# Well-Ordering Principle implies Zorn's Lemma

Well-Ordering Principle implies Zorn's Lemma

Does my attempt look fine or contain logical flaws/gaps? Any suggestion is greatly appreciated. Thank you for your help!

My attempt:

Let $$(A,\preccurlyeq)$$ be a partially ordered set in which every chain has an upper bound.

By Well-Ordering Principle, there is a well-ordering $$\preccurlyeq'$$ on $$A$$. Let $$V$$ be the class of all sets and $$\rm Ord$$ be the class of all ordinals. First, we define function $$f:\mathcal{P}(A)\setminus\{\emptyset\} \to A$$ by $$f(X)=\min X$$ (with regard to $$\preccurlyeq'$$).

Next, we define function $$G:V \to V$$ by $$G(x)=f(\{a\in A \mid \forall t\in {\rm ran}(x):t \prec a\})$$ if $$x$$ is a function and $$\{a\in A \mid \forall t\in {\rm ran}(x):t \prec a\} \neq \emptyset$$, and $$G(x)=A$$ otherwise. By Transfinite Recursion Theorem, there is a function $$F: {\rm Ord} \to V$$ such that $$F(\alpha)=G(F \restriction \alpha)$$ for all $$\alpha \in {\rm Ord}$$.

It is not hard to verify (by Hartogs number) that $$F(\alpha)= A$$ for some ordinal $$\alpha$$. Let $$\lambda=\min\{\alpha \in {\rm Ord} \mid F(\alpha)= A\}$$. Then $${\rm ran}(F\restriction \lambda)$$ is clearly a chain in $$(A,\preccurlyeq)$$ and has an upper bound $$u \in A$$. If $$u \prec \bar a$$ for some $$\bar a\in A$$, we have $$\bar a\in\{a\in A \mid \forall t\in {\rm ran}(F\restriction \lambda):t \prec a\} \neq \emptyset$$ and thus $$F(\lambda) \in A$$. This contradicts the fact that $$F(\lambda)=A$$. So $$u$$ is the maximal element of $$A$$.

• A different approach: Let $<_W$ be well-order of $A$. For $x\in Ord,$ if $f''x=\{f(y):y\in x\}$ is a $\leq$-chain in $A,$ let $f(x)$ be the $<_W$-least of the $\leq$-upper bounds for $f''x$. Let $x_0$ be the least $x\in Ord$ such that $\exists z\in Ord\,(x\in z\land f(x)=f(z)).$ Show by Transfinite Induction that $f''x$ is a $\leq$-chain for every $x\in Ord.$ Show that $x_0$ is a $\leq$-maximal member of $A.$..... (BTW we will have $f(z)=f(x_0)$ for every ordinal $z$ greater than $x_0.$)..... Some texts use $On$ for the class of ordinals. – DanielWainfleet Dec 22 '18 at 2:43

## 1 Answer

The proof itself is correct (oops), but saying "clearly a chain" is not a good thing to do, at least state what you are using here like you did with Hartogs number.

Let me suggest a more intuitive proof:

First, the intuition: assuming that Zorn's lemma is false, every chain is bounded but there is no maximal element. Now we create a sequence $$x_\beta$$ to be strictly increasing sequence. Now if we build the sequence $$\langle x_\beta\mid \beta<\alpha\rangle$$ the set $$\{x_\beta\mid \beta<\alpha\}$$ is a chain, so it has an upper bound, $$y$$, and because $$y$$ is not maximal element there is $$x_\alpha$$ such that $$y\prec x_\alpha$$, so add $$x\alpha$$ to the sequence, you can keep going and exhaust the ordinal like that, which is impossible.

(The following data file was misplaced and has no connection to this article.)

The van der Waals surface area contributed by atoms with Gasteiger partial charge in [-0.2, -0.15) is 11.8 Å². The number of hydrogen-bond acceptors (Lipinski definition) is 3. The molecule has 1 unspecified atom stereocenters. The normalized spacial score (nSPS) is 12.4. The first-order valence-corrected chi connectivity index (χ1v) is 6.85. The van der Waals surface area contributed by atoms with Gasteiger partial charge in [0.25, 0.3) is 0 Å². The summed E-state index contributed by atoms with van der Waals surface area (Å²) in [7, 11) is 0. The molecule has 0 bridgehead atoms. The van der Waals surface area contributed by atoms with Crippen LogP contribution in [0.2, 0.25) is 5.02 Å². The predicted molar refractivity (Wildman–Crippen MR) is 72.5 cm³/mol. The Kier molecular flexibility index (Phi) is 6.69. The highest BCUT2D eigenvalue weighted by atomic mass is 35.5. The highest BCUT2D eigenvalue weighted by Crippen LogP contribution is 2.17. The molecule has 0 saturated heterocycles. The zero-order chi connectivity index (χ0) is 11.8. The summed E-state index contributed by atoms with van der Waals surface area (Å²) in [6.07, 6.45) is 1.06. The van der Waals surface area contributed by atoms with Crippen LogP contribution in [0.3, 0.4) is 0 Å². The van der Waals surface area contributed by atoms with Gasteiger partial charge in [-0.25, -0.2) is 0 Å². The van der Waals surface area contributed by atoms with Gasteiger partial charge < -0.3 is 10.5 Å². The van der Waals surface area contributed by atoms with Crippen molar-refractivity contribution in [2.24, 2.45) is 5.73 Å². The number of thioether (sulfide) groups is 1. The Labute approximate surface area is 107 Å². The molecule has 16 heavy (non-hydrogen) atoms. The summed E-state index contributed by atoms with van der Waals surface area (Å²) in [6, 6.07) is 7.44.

Now, formal proof for the above:

Let $$V,(A,\preccurlyeq),f$$ be defined as yours, assume that $$A$$ doesn't have maximal element, let $$x_0\in A$$, and $$H:V\to V$$ defined as followed:

If $$g$$ is not order preserving function from some ordinal to $$A$$ then $$H(g)=x_0$$(the Do not care case).

If $$g$$ is a function from $$\beta\in Ord$$ to $$A$$ and order preserving, then $$g[\beta]$$ is a chain, let $$U$$ be the set of upper bounds of $$g[\beta]$$, then take $$f(U)$$, now let $$U'$$ be the set of elements in $$A$$ that are greater than $$f(U)$$(with respect to $$\prec$$), by assumption $$U'\ne \emptyset$$, so $$H(g)=f(U')$$.

Now, by the theorem there exists unique $$F:Ord\to A$$ such that $$F(\beta)=H(F\restriction\beta)$$.

Use induction to prove that $$F\restriction \gamma:\gamma\to A$$ is order preserving for all $$\gamma$$, so $$F\restriction \gamma:\gamma\to A$$ is injective, set $$\gamma=\mbox{Hartogs’ number}$$ and you got a contradiction.

• Hi @Holo, we have $F(\emptyset)=G(F \restriction \emptyset)=G(\emptyset)=f(\{a\in A \mid \forall t\in {\rm ran}(\emptyset):t \prec a\})=f(\{a\in A \mid \forall t\in \emptyset:t \prec a\})=f(A)\in A.$ Could you please have a closer check? – LE Anh Dung Dec 22 '18 at 1:52
• @LeAnhDung sorry, you are correct ( I need to stop answering questions at 3 am). So yes, you are correct – ℋolo Dec 22 '18 at 12:22
• You are very welcome :) – LE Anh Dung Dec 22 '18 at 12:25
• @LeAnhDung I edit the answer (sorry it took me some time) and added my reasoning for why my method is more intuitive – ℋolo Dec 27 '18 at 13:41